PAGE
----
Future Horizons tells TechEye chip industry naysayers full of rubbish

Future Horizons analyst Malcolm Penn has told us that the outlook for the semiconductor market is positive, despite many in the industry misinterpreting statistics.

According to Penn the current outlook for the market in 2011 is largely subject to abject pessimism, which is not a true reflection of the industry.

“People are looking at these numbers more than they should do, 2011 will in fact be a strong year,” he told TechEye.

“The WSTS said that last year was a boom year, but that does not really indicate anything, it just means that the industry grew in comparison to when it was in the bowels of depression the previous year.”

“Now it is thought that the industry is only set to see single digit growth in 2011, but in reality the market has just stayed roughly the same for quite a while now.”

Penn points out that this is illustrated by the fact that average selling prices have steadily increased since the second quarter of 2009, six consecutive quarters.

It was the World Semiconductor Trade Statistics (WSTS) figures for 2010 that were subject to a massive downgrade in January, with approximately one billion dollars knocked off market figures.

Penn noted that Future Horizons has adjusted the its own figures accordingly to 30 percent growth for 2010 following the change.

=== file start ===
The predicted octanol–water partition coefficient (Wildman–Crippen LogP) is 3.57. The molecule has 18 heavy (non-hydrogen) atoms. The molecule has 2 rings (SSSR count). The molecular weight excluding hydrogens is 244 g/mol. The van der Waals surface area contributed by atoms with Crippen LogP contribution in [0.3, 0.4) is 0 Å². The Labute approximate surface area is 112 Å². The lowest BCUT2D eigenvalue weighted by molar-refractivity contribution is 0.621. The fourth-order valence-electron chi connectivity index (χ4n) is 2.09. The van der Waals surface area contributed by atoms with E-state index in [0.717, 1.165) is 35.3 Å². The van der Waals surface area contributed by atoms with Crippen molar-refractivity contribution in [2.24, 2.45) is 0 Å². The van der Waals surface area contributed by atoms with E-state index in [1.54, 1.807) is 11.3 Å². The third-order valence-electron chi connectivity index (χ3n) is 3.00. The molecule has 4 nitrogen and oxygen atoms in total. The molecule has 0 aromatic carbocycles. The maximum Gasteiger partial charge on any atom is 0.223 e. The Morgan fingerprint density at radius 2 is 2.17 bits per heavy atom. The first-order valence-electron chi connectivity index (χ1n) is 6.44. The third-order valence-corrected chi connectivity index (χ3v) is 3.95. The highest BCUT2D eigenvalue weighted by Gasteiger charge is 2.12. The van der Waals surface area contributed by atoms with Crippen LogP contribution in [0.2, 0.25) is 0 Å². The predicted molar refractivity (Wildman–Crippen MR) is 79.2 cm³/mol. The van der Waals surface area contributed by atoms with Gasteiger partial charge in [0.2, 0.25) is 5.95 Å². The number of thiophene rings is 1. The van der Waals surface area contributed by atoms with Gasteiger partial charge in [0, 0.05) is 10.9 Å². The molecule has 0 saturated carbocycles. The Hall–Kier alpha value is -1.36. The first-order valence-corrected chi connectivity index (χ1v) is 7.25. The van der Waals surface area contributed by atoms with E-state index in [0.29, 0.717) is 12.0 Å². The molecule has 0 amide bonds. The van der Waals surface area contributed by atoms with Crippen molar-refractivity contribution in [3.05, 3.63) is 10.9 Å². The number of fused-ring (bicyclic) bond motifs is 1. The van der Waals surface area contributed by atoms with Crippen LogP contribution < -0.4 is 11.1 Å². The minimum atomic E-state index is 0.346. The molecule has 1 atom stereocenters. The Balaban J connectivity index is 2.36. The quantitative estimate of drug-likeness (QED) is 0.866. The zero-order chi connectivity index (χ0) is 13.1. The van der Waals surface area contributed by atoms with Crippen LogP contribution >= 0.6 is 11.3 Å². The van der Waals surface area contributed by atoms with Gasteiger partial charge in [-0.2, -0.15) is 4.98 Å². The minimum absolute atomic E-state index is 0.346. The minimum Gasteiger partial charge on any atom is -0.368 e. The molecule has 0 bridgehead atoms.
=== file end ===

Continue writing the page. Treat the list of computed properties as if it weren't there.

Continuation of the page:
“These things do happen from time to time, but one of this size is quite rare. It was most likely just a human error.”

“Had it not rectified the error then there would there would be a massive lack of confidence in the data, though considering the amount in question, with another half a billion reduction just before, that may already be the case to an extent.”

Penn believes that the biggest concern in the industry at the moment is the lack of capacity by manufacturers who will not see gains from their capacity expansion for another year or so.

This has meant that UMC and TSMC have had to work through the Chinese New Year holidays just to keep up with demand due to lack of silicon capacity.

“The two biggest firms are now struggling to keep up with production due to a lack of investment in the past. At the moment, as fast as you can add the capacity it is getting used up, so if there had been none at all then the situation would be even worse.”

“Whereas this time last year the problem was getting any orders, the problem today is getting semiconductor product.”